This calls for defining a candidate profile. What does your candidate look like? What are his characteristics? And can his traits merge with your product’s vision?
Peter Kazanj, the co-founder of Talent Bin and Atrium, explains the key characteristics to check when screening applicants in his book, founding sales. He divides them into two;
- Raw Characteristics
Peter calls these “intellectual acumen” or a candidate’s ability to grind with high quotients and change with the dynamics of the market.
Such candidates can quickly understand your ecosystem, figure out where a solution fits in, and execute tasks with minimal distraction.
You won’t find these characteristics on your applicant’s resume. In a nutshell, they are the overall personality of applicants. Peter gives a cheat sheet of the things to check.
- Attention to detail
- Likability and Leadership
- Professional Characteristics
Individuals with raw characteristics are most suitable for market development staff. They can be college graduates who are go-getters or junior level candidates.
But when you need seasoned sales reps with progressive experience for senior positions, you need to look at their professional characteristics, which you’ll get in their resumes.
The traits are connected to the candidate’s past roles, achievements, academic accolades, and skill level.
The professional characteristics Peter gives aren’t what you expect.
- Podium toppers – These are people with artefacts you are looking for, like activity metrics and quota attainment.
- Rolodex Power – Look for applicants with existing relationships. Though this notion of hiring people for their connections is getting obsolete, it’s only a priority if you have to hire someone more senior.
- Mid-stage startup experience – These candidates have had a recent win of selling something novel. They have the right skills to do it again and are on the search for the right product.
Where to Source Good Talent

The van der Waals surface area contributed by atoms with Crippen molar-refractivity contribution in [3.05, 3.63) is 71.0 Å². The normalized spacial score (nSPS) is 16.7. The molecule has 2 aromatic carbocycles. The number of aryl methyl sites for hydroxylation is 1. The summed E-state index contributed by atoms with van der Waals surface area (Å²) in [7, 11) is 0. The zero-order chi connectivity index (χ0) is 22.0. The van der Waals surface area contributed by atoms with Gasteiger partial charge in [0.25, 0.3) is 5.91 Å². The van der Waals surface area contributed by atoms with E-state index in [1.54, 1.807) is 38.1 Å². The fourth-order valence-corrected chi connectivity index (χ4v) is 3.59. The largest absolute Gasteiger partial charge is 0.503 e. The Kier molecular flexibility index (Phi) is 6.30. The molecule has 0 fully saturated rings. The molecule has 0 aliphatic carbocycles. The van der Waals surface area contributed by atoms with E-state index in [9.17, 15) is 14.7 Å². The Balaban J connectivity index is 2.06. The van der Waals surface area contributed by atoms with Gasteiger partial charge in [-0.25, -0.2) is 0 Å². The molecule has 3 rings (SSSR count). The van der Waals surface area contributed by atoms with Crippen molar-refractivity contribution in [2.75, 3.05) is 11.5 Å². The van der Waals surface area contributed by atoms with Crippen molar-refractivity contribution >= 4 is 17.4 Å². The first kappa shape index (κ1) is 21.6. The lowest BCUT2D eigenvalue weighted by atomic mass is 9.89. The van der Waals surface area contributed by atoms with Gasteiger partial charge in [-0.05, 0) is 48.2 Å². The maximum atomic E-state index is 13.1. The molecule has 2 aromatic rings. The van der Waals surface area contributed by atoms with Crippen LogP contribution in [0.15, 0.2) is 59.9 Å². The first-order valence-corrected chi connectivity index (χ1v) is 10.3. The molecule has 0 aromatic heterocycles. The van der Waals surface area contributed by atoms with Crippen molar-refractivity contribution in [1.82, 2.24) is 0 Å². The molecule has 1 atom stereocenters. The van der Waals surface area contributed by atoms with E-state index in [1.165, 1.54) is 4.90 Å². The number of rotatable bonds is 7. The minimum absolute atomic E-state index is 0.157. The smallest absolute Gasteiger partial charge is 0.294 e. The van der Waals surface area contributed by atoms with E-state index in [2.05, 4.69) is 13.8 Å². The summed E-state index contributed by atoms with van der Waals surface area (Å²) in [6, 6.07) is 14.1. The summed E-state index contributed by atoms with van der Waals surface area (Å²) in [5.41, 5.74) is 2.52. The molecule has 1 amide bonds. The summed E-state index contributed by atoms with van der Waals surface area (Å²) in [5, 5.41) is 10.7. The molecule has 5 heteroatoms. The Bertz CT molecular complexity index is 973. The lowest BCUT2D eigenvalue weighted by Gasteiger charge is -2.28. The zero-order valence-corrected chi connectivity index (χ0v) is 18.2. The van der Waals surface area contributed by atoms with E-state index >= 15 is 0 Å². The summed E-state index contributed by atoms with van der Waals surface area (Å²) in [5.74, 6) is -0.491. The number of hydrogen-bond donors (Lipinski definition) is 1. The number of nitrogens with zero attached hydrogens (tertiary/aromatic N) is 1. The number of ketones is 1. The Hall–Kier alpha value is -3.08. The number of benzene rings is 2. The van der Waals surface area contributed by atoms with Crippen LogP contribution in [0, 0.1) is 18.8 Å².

Now that you have identified your ideal candidate, it’s time for outreach and source for the right talent. There are many ways you can do this.
- Staffing Agencies
Staffing agencies come in handy when you want to make a quick hire. Theoretically, they have done the hard part for you and picked ready-to-go, fresh candidates on the search for new roles.
The only downside of staffing agencies is that they are the most expensive form of hiring. Before you consider them, ensure you have a budget that won’t cut into your revenue.
- Job Boards
Job boards are getting less popular when it comes to sales. Great salespeople are not looking for new opportunities. Their current companies likely pay them the top dollar to keep them.
So this might not be a viable option if you’re looking for highly experienced candidates. And in case you find one, their salary request might be beyond your reach.
However, job boards come in handy when you are looking for rising talent. You can take these candidates under your wings and nurture them to become sales monsters.
Consider posting your job opportunity on sites like Indeed or niche job boards like Salesjobs and Rainmakers. They have a huge reach, but be prepared to be bombarded with unqualified leads.
Referrals are the simplest and cheapest way of getting candidates. But it can be unreliable. For instance, you might be pressured to hire a candidate who practically isn’t fit for your team. can lead to conflicts between you and the referrer if it doesn’t work out.
Don’t hire someone because your best friend recommended him. Make sure you put your priorities first before friendship.
- Direct Recruiting
Probably the most time-consuming but effective method to source for salespeople is direct recruiting. You’ll scour through profiles on Linkedin or indeed looking for people with the right background, experience and skills resonating with you.
As a result, you get the top talent you have hand-picked and don’t have to wait for candidates to roll in.